This “re-wilding” approach has been successfully tested in South Africa with Southern China tigers that will soon be returned to a strictly protected forest in China.
The offspring of the offspring would have been born in the wild and would be regarded as 100 percent wild. Since tigers reach maturity at five years of age and a female gives birth to two cubs every two years, the number of wild tigers could increase rapidly.
Abundant tigers, gaurs, bantengs, and other charismatic wildlife could, as India has shown, serve as the basis of a high-end tiger viewing industry.
The open forest and the use of semi-wild enclosures would almost guarantee the chance of seeing tigers. Currently, there is no realistic chance of visitors to Yok Don seeing any of these animals.
A limiting factor on the wild tiger population is likely to be the prey base. WWF surveys show that in Cambodia the prey base, comprising primarily of deer and wild pigs, is one-sixth the density of India’s.
In Vietnam, prey is likely to be even thinner on the ground. The risk therefore is that wild tigers would starve to death. The solution is to, first, strictly protect the existing prey base, farm them in enclosures inside the park, and possibly import banteng from Australia.
Another constraint is weak law enforcement. Given intense hunting pressure (and the risks of tiger attacks on surrounding villages), a fence would have to be built around Yok Don, which has a perimeter (excluding the international border with Cambodia) of about 150 km. Ideally, the fenced area would be larger than Yok Don to include additional tiger habitat.
At $10,000 per kilometer, the fence, which would need to be elephant-proof, would cost about $1.5 million excluding labor. Since the border army is already present, it might make sense for the army to build the fence and patrol it.
If Yok Don isn’t possible, another option is Chu Prong in Gia Lai Province, which covers 50,000 hectares. Like Yok Don, it lies on the Cambodian border. The advantage of Chu Prong is that is has more permanent water, which would support a greater density of prey and hence tigers, and a greater diversity of habitat types. Because it is not currently a protected area there is no institution or management system in place to reform or remove.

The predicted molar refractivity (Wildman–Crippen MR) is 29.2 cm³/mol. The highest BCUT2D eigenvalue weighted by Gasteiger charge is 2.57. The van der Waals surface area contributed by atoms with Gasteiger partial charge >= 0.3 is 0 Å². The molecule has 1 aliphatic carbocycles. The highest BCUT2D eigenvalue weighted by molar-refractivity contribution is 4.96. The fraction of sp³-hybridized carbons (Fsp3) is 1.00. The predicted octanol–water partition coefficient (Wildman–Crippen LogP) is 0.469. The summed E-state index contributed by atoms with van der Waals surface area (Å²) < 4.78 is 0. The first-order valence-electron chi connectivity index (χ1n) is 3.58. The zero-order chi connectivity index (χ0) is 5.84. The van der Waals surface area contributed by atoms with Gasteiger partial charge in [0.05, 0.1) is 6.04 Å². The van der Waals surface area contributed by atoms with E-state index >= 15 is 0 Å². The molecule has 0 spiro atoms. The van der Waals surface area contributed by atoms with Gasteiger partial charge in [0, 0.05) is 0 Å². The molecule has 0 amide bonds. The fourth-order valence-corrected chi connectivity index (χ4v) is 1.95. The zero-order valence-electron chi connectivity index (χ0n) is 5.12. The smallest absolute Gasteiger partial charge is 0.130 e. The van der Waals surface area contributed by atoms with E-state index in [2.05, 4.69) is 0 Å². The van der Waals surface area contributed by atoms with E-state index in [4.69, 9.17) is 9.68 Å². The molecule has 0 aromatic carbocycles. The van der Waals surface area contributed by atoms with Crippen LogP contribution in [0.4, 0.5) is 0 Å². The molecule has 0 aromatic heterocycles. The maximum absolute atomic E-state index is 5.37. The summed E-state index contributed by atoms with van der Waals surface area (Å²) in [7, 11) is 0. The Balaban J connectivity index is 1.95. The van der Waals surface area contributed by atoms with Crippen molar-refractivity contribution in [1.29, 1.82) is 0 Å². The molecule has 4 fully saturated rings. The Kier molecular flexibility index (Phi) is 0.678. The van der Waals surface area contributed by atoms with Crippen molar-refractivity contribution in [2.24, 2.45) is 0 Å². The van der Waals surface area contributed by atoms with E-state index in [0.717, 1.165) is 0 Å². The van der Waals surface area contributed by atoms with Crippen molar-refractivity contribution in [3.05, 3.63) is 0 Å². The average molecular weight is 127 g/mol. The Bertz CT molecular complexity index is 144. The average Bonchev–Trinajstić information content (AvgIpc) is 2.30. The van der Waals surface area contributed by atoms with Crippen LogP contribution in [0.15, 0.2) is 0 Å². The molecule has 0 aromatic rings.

If successful, this project would not only make Vietnam a global leader in tiger reintroduction but also address the sensitive issue of Vietnam’s captive tigers.
In 2006, a campaign led by NGOs and several government departments to confiscate these tigers and prosecute the owners failed after the prime minister publicly defended the owner with the largest number of tigers on the basis that the constitution gives citizens the right and responsibility to conserve nature.
These tigers remain in a legal limbo with no solution in sight that is acceptable to all parties and offers any conservation benefit.
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By Jake Brunner, program coordinator for Vietnam with the global environment network International Union for Conservation of Nature's (IUCN) (The story can be found in the December 28th issue of our print edition, Vietweek)